How to Patent a Business Method

By: Michael J Foycik Jr. 
The author is a patent attorney with over 28 years experience in patents and trademarks. For further information, please email at, or call at 877-654-3336.

A business method
Each “how to patent” subject is discussed in detail below. Here are ways to get a patent.

A business method cannot be copyrighted, but it can sometimes be patented. Specifically, the inventive steps of certain business methods can be patented, and because of this the patent can provide protection far beyond just the specific business method language used.

First, a drawing is made showing the most important steps of the business method as a flowchart diagram. It is usually not necessary to give every detail of the operation of the business method; instead, the main features should be illustrated. The business method should be protected by a utility patent application, since that will cover any type of business method language. This is also sometimes called a “regular” patent application. The business method steps can be explained in words and by the flowchart drawings.

This is a good point to mention that there is also something called a “provisional patent application” that gives patent pending status for one year, permitting a utility patent application to be filed at any time during that year. This is much less expensive, and is recommended when there is an urgent need to get something one file, for example just prior to a trade show or publication. Further below, there is a section called “How to patent using a provisional patent application.”

Here's a simple example showing how to patent an idea for a simple and amusing invention, where a business method is used. The simplest business method already in the public domain would be a lottery. Here, tickets are sold, and based on predetermined or later-determined criteria such as the drawing of numbers, determines winning tickets. For the moment, we aren't concerned with whether it has been done before, it is just an example. For now, the idea would be expressed in words, written just as above. These steps would be shown in a simple flowchart.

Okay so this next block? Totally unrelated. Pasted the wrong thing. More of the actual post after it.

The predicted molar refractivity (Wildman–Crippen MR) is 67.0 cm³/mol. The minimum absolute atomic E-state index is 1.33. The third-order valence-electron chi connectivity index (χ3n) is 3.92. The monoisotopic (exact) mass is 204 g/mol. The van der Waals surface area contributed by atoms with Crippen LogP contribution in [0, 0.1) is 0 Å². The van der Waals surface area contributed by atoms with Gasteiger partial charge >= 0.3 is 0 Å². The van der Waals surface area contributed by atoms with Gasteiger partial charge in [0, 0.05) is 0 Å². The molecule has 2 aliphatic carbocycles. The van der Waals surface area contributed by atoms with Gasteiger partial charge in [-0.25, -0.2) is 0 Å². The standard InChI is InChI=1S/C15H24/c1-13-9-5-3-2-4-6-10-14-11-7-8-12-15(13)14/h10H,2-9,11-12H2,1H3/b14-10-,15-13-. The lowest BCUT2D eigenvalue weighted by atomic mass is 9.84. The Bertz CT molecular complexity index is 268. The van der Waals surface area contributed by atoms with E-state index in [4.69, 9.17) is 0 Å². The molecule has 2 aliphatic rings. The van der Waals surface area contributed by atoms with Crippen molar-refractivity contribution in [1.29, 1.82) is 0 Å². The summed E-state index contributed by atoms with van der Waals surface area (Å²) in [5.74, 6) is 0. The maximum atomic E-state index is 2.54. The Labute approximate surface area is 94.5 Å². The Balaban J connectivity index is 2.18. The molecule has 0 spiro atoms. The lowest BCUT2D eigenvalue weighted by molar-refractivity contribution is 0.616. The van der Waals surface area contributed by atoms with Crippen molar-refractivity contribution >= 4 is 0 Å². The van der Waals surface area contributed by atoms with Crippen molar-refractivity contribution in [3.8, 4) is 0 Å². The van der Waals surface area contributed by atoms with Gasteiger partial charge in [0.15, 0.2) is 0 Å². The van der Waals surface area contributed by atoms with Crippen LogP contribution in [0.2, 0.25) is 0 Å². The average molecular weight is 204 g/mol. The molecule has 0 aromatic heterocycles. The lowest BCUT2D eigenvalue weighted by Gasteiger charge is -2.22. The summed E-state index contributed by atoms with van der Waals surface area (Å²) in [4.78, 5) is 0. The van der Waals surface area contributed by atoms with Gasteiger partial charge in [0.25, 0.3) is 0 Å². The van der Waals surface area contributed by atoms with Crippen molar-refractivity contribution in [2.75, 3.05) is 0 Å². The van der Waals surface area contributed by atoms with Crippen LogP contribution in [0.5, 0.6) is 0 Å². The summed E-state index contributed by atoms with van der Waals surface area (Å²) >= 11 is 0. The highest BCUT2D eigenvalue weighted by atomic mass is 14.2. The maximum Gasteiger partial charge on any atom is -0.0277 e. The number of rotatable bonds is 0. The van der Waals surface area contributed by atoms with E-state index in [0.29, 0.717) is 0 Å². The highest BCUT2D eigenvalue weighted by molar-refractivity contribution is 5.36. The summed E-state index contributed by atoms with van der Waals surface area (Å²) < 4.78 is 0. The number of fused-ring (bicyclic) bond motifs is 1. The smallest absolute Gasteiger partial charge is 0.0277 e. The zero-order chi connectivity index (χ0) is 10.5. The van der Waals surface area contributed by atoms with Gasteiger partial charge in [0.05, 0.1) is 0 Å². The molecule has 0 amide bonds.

Next, a claim is added to describe the invention broadly, such as the following: Claim 1: A method for selling tickets and awarding prizes, comprising the steps of: selling tickets with indicia thereon; matching the indicia with predetermined or later-determined criteria such as the drawing of numbers to determine winning tickets; and awarding prizes to winning tickets.

Standard text is then added including sections titled: background of the invention; summary of the invention; brief description of the drawings; and an abstract of the disclosure. This part is not usually hard to do, but can be time consuming.

Then, a Declaration is prepared showing the name of the inventor and title of the invention. This is from a standard form provided by the US Patent Office.

Last, a cover page including a Transmittal sheet is prepared, listing what is being filed with the US Patent Office. The Transmittal page normally will include a check for the amount of the US government filing fee, and a postcard filing receipt. The check can be omitted, as can the signed Declaration, but in that case the US Patent Office will send a notice asking for those items along with a relatively small late fee.